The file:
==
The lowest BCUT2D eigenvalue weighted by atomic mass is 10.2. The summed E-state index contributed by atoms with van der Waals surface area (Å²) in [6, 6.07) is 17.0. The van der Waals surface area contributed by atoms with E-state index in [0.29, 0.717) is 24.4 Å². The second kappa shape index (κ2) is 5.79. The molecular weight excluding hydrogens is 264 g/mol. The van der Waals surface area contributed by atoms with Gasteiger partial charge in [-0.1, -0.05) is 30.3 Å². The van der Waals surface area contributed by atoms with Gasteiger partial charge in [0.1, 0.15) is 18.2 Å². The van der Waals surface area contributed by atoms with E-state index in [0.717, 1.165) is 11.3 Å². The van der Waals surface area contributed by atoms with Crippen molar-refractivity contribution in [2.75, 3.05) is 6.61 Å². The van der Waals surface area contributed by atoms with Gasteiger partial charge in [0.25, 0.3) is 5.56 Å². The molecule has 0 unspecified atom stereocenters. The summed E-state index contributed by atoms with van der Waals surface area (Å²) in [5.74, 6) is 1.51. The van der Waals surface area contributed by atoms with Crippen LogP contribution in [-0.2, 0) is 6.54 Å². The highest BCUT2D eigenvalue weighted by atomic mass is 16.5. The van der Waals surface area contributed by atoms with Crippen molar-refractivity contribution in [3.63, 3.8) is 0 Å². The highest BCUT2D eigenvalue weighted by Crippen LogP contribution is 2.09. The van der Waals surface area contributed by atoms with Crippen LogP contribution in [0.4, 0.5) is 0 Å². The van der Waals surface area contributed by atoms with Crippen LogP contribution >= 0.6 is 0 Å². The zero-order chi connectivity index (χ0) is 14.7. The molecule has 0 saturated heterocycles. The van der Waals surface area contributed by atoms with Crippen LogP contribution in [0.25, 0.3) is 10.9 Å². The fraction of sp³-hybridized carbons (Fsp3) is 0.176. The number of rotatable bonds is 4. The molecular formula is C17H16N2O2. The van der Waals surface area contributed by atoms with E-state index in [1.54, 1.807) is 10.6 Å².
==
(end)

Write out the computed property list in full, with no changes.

The lowest BCUT2D eigenvalue weighted by atomic mass is 10.2. The summed E-state index contributed by atoms with van der Waals surface area (Å²) in [6, 6.07) is 17.0. The van der Waals surface area contributed by atoms with E-state index in [0.29, 0.717) is 24.4 Å². The second kappa shape index (κ2) is 5.79. The molecular weight excluding hydrogens is 264 g/mol. The van der Waals surface area contributed by atoms with Gasteiger partial charge in [-0.1, -0.05) is 30.3 Å². The van der Waals surface area contributed by atoms with Gasteiger partial charge in [0.1, 0.15) is 18.2 Å². The van der Waals surface area contributed by atoms with E-state index in [0.717, 1.165) is 11.3 Å². The van der Waals surface area contributed by atoms with Crippen molar-refractivity contribution in [2.75, 3.05) is 6.61 Å². The van der Waals surface area contributed by atoms with Gasteiger partial charge in [0.25, 0.3) is 5.56 Å². The molecule has 0 unspecified atom stereocenters. The summed E-state index contributed by atoms with van der Waals surface area (Å²) in [5.74, 6) is 1.51. The van der Waals surface area contributed by atoms with Crippen LogP contribution in [-0.2, 0) is 6.54 Å². The highest BCUT2D eigenvalue weighted by atomic mass is 16.5. The van der Waals surface area contributed by atoms with Crippen molar-refractivity contribution in [3.63, 3.8) is 0 Å². The highest BCUT2D eigenvalue weighted by Crippen LogP contribution is 2.09. The van der Waals surface area contributed by atoms with Crippen LogP contribution in [0.4, 0.5) is 0 Å². The van der Waals surface area contributed by atoms with Crippen LogP contribution >= 0.6 is 0 Å². The zero-order chi connectivity index (χ0) is 14.7. The molecule has 0 saturated heterocycles. The van der Waals surface area contributed by atoms with Crippen LogP contribution in [0.25, 0.3) is 10.9 Å². The fraction of sp³-hybridized carbons (Fsp3) is 0.176. The number of rotatable bonds is 4. The molecular formula is C17H16N2O2. The van der Waals surface area contributed by atoms with E-state index in [1.54, 1.807) is 10.6 Å².